The Urwerk UR-105 TTH ‘Tantalum Hull’ is the last iteration of the brand’s highly acclaimed UR-105 series. Partially housed in tantalum, a rare metal that is very difficult to machine and polish, the appearance of the material and its various attributes made it a worthy choice for Urwerk, a brand that is not afraid of tackling technical challenges.
Founded in 1997, Urwerk’s models stand out from the congested watch market thanks to the brand’s distinctive design language, playful use of materials and high-end finishing. A few years ago, the Swiss brand lent me a UR-210 model and I wore it for an extended period lasting several weeks. The horological behemoth proved comfortable to wear and its wandering hours display was highly intuitive to read.

Having marvelled at the UR-210 and noting its various attributes, I was somewhat surprised to hear the brand call a halt to production. Thereafter, it was not long before the firm released the UR-220 Falcon Project. At first glance, the watch appeared similar to the UR-210 and certainly some of its genetic code had been carried over to the newer model. However, the UR-220 Falcon Project was hand-wound, slimmer and its curving case bestowed a superior ergonomic fit.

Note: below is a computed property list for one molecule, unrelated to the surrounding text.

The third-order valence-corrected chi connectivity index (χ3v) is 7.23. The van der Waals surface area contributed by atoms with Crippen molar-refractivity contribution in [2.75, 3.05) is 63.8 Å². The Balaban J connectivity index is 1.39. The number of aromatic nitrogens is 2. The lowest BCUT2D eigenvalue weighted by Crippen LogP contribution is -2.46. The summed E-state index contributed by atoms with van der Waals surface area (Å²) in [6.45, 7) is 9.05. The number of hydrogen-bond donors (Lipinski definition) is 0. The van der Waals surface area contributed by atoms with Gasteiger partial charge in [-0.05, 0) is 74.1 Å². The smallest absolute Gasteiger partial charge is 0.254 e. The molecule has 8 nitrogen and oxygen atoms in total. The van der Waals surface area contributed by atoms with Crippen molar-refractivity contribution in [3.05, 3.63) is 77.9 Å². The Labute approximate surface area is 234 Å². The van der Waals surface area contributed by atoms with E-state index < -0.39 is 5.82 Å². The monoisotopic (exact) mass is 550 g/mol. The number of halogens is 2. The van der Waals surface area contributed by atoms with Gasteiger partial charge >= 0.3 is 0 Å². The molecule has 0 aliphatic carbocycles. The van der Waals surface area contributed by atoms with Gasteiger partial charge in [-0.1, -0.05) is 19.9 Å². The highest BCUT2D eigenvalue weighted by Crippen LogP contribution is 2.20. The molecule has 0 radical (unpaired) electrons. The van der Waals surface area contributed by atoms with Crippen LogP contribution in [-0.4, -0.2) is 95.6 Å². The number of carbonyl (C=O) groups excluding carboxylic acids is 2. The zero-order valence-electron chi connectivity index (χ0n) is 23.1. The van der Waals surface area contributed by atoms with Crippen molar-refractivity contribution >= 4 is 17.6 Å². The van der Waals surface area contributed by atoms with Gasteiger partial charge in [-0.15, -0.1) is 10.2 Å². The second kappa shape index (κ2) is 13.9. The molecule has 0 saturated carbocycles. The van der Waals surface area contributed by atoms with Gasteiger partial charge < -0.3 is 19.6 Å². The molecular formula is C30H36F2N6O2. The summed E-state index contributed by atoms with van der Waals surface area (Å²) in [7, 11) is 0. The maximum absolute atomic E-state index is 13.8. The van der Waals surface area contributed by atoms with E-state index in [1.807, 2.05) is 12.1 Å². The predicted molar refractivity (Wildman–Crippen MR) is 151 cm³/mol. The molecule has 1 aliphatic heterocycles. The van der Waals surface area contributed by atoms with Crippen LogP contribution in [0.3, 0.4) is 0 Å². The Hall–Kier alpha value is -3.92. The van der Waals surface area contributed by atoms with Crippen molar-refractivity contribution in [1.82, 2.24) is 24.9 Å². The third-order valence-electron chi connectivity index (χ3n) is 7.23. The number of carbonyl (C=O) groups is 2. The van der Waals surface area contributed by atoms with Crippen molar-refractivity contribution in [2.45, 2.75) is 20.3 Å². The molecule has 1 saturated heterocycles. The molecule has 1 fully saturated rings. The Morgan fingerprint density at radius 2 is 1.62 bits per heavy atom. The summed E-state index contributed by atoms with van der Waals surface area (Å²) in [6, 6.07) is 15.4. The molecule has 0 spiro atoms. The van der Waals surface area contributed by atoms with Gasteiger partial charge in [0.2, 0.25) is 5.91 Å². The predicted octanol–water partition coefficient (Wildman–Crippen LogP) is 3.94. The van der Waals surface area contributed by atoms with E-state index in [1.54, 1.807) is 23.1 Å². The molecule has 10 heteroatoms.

At the heart of the company’s paradigm is an overriding desire to deliver advancement. The firm has made several different models over the years and has never been afraid to slay an existing reference in order to make way for a new addition to the Urwerk family. Furthermore, the marque has always strived to keep its model range limited in size, a trait that was recently touched upon by Felix Baumgartner. The Maison’s genius watchmaker remarked, “to continue staying true to ourselves, to remain URWERK, we make less than 150 pieces per year. This means that we reluctantly have to ‘kill’ a collection to bring a new creation to life. And time for the UR-105 CT is now running out.”

Once a model has joined the current line-up, the firm invariably releases a number of animations throughout its life. Colour, textures and materials are all subject to co-founder Martin Frei’s penchant for creative expression. Martin Frei and Felix Baumgartner have employed materials from a variety of sources, some ordinarily used for aerospace or medical applications. With many large watch brands, an animation is a comparatively inexpensive step, however, for a brand like Urwerk, making approximately 150 watches per annum, selecting a different case material is incredibly expensive. Put simply, when producing small quantities of components, Urwerk won’t benefit from the same economies of scale enjoyed by a big brand that has an annual production figure running into six figures.